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For those who doubt that Matthew Weiner is telling a story of redemption with Mad Men, may I suggest you embrace Don’s advice to Sally in the Season Seven midseason finale, “Waterloo”: Don’t be so cynical. Redemption is at Don’s fingertips — he is capable of changing for the better. That doesn’t mean he’ll end up happily ever after, and who would want that? But the look on his face as he imagined the dearly departed Bert Cooper singing “The Best Things in Life Are Free” at the office, and the way he leaned on the edge of a desk to gather himself once Bert waved goodbye, says everything. It’s not about the money, which he’ll gain plenty more of now that McCann Erickson is buying 51 percent of SC&P — Dream Bert wasn’t there to warn him against it. (Bert probably wouldn’t have done that in real life.) No, the vision represents everything clicking for Don, from his relationship with Peggy and his willingness to let her land the Burger Chef pitch on her own to the words he offered Ted about the importance of creating, which he was really offering to himself. He had to hit bottom, and he had to in many ways start over at the agency, but he eventually did it. Once he set his pride aside, he found he was actually willing to do anything to keep working — to work for the sake of the work, not for the money it brings in. He needs that creativity, and he needs the connections he’s built with loved ones such as Peggy and Sally. He’s learning, and he knows it. Redemption is possible.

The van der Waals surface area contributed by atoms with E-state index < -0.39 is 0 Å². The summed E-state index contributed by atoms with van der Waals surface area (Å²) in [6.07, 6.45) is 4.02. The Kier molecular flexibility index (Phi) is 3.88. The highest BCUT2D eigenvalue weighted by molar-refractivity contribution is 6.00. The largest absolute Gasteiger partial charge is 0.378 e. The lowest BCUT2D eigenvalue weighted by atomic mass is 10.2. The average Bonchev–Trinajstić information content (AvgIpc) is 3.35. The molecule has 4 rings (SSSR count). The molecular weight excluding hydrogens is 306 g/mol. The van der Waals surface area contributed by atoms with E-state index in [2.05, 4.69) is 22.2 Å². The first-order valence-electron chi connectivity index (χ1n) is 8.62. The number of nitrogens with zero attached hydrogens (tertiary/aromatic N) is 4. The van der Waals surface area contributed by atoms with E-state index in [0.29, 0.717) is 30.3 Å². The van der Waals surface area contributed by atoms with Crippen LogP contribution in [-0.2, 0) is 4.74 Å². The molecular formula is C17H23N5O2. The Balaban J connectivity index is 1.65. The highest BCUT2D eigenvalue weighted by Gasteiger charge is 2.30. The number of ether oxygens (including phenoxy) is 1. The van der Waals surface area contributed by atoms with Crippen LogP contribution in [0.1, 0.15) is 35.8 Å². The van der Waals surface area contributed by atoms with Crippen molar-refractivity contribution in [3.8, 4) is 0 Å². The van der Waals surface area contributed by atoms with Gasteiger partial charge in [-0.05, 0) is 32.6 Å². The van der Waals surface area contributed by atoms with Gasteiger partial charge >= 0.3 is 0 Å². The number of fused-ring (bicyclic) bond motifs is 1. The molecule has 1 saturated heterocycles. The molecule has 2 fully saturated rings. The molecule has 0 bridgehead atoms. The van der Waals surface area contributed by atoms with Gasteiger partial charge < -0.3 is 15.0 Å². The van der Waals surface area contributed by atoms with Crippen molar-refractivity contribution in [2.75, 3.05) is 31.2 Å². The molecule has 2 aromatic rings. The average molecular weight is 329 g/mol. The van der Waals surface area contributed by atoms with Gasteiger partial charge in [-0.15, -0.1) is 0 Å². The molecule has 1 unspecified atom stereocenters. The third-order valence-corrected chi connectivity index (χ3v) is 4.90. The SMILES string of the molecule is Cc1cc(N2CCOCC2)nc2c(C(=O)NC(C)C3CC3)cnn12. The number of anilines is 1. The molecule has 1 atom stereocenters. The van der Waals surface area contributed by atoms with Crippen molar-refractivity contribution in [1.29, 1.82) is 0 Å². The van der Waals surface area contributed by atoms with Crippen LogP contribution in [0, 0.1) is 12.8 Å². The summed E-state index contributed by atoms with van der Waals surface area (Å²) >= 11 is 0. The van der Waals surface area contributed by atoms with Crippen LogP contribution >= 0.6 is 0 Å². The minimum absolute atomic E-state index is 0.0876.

The moon landing served as a way for most to connect, but their hunger extends beyond the shared experience of a seemingly miraculous event. It goes back to what we saw with the excellent “The Strategy,” and the need for family, no matter what form it takes. Peggy’s beautiful Burger Chef pitch perfectly spelled out this desire, not to mention the overall theme of the show:
That’s a lot to live up to. Because I certainly can’t tell a better story than the one we saw last night. I don’t know what was more miraculous — the technological achievement that put our species in a new perspective, or the fact that all of us where doing the same thing at the same time. Sitting in this room, we can still feel the pleasure of that connection. Because, I realize now, we were starved for it. We really were. And yes, we’ll feel it again when they all return safely. And yes, the world will never be the same in some ways. But tonight, I’m going to go back to New York, and I’ll go back to my apartment and find a 10-year-old boy parked in front of my TV eating dinner. Now, I don’t need to charge you for a research report that says most television sets are not more than six feet away from the dinner table. And that dinner table is your battlefield and your prize. This is the home your customers really live in. This is your dinner table. Dad likes Sinatra; son likes The Rolling Stones. The TV’s always on, Vietnam playing in the background. The news wins every night. And you’re starving. And not just for dinner. What if there was another table where everybody gets what they want, when they want it. It’s bright, and clean, and there’s no laundry, no telephone, and no TV. And we can have the connection that we’re hungry for. There may be chaos at home, but there’s family supper at Burger Chef.